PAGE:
Half of the fun of training is getting hurt. The benefits of hurting yourself are threefold:
- You get to tell a (hopefully) rad story about how you did it. Show scars/bruises/cuts/stitches/broken equipment for bonus points
- You have months worth of excuses for poor performance
- You have a get-out-of-jail free card for being lazy and sitting on the couch for at least 4 weeks (unless you’re this guy, who broke his leg and trained himself to walk around on his hands)
After you run out of Netflix series to binge-watch you’ll want to get better so you’ll need to take action eventually. I’ve normally been of the ‘it’ll hurt less eventually so let’s just get out there’ school. However, I’m lucky enough to have health benefits through my employer so for the very first time, after what is likely a dozen sprains on each ankle, I decided to pursue rehab. This is my story.
I’ll be chronicling my experiences with physiotherapy to try to repair years of ankle damage. I’ll take you through each visit to my physiotherapist to talk about her assessments, treatments and prescriptions for exercises. Disclaimer: I’m not a medical professional. If you take my word for how to treat ankle sprains you’re dumb and deserve to hurt yourself further. Go see a doctor. If you can’t afford a doctor, Google someone else’s blog and follow their advice instead.
Today was visit one. She was very friendly (we realized we had met at a wedding over the summer) and was interested in my ankle-ruining life history, right from my very first sprain through to the most recent trip to ibuprofen-ville. Here’s how the visit went:
- Watched me stand on either foot to assess my balance with eyes open and closed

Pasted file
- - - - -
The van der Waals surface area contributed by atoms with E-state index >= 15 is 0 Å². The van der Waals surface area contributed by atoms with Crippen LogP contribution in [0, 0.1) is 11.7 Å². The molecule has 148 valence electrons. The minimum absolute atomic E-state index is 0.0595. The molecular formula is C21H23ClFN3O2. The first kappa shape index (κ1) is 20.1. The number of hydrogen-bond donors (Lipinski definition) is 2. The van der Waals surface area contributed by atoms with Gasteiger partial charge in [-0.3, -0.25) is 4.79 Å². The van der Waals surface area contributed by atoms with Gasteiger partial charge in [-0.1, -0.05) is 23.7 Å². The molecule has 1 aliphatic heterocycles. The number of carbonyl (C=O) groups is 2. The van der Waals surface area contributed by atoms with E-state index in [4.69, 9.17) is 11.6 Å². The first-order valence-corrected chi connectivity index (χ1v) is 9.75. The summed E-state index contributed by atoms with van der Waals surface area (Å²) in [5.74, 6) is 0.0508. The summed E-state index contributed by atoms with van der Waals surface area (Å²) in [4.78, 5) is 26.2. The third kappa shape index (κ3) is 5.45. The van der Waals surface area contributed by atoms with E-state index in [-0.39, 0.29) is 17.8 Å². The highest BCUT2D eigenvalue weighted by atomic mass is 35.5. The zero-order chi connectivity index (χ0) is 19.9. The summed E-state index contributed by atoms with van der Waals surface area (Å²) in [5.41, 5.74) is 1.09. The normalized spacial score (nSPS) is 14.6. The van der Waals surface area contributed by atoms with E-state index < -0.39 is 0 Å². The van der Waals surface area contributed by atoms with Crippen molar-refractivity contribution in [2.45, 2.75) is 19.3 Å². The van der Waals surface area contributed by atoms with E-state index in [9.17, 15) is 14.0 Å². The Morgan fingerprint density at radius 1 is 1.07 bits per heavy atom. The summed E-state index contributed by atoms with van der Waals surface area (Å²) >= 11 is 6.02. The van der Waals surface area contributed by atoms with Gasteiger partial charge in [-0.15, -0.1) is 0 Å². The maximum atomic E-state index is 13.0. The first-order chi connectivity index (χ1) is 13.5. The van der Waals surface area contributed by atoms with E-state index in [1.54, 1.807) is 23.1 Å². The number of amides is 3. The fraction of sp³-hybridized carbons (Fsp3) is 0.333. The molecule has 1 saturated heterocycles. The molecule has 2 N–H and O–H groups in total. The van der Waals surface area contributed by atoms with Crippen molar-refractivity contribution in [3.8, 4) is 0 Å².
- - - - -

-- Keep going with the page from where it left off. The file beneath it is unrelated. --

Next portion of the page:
- Had me move my foot through each of the four major directions of movement
- Did a physical examination to determine areas of stabbing feelings of pain
- Did an assessment of strength through each direction of movement to assess neurological something something
- Had me do a knee-over-toe test
- Had me squat as deeply as I could without pain. I could get to a little higher than parallel. Normally I’m able to go ass to grass
Her general assessment was that, while both ankles were indeed sprained and needed rehabilitation, my left ankle was far worse. I wasn’t even able to move my knee forward past my toe at all.
She moved into forcing my ankles through a range of movement to get the joint moving, then attached me to some sort of electric machine with pads attached to both of my ankles. With the juice running, all of the muscles south of my knee would alternately spasm and release. She said this was to encourage blood flow to the injured areas. It was weird and awesome and I wanted to do it forever but my coverage probably wouldn’t allow that.
She left me with three exercises to do for a week then come back to see her and assess improvement. The exercises are:
- Stretch each ankle forward to the pain boundary for sets of 10 on each side
- Stand on one leg with my eyes closed for 30 seconds. If that got too easy I could stand on a pillow to increase muscle recruitment
- Trace the alphabet with each foot while sitting
All in all it seems pretty easy to follow. I’ll update everyone after my next visit. I’m stoked to get this moving so I can start working on my eight month plan to get ready for the Bugs in August.
***Again, I’m not a health professional. Feel free to correct me in the comments but please don’t take any of this as rehabilitation advice because it’s probably wrong and definitely not for you!***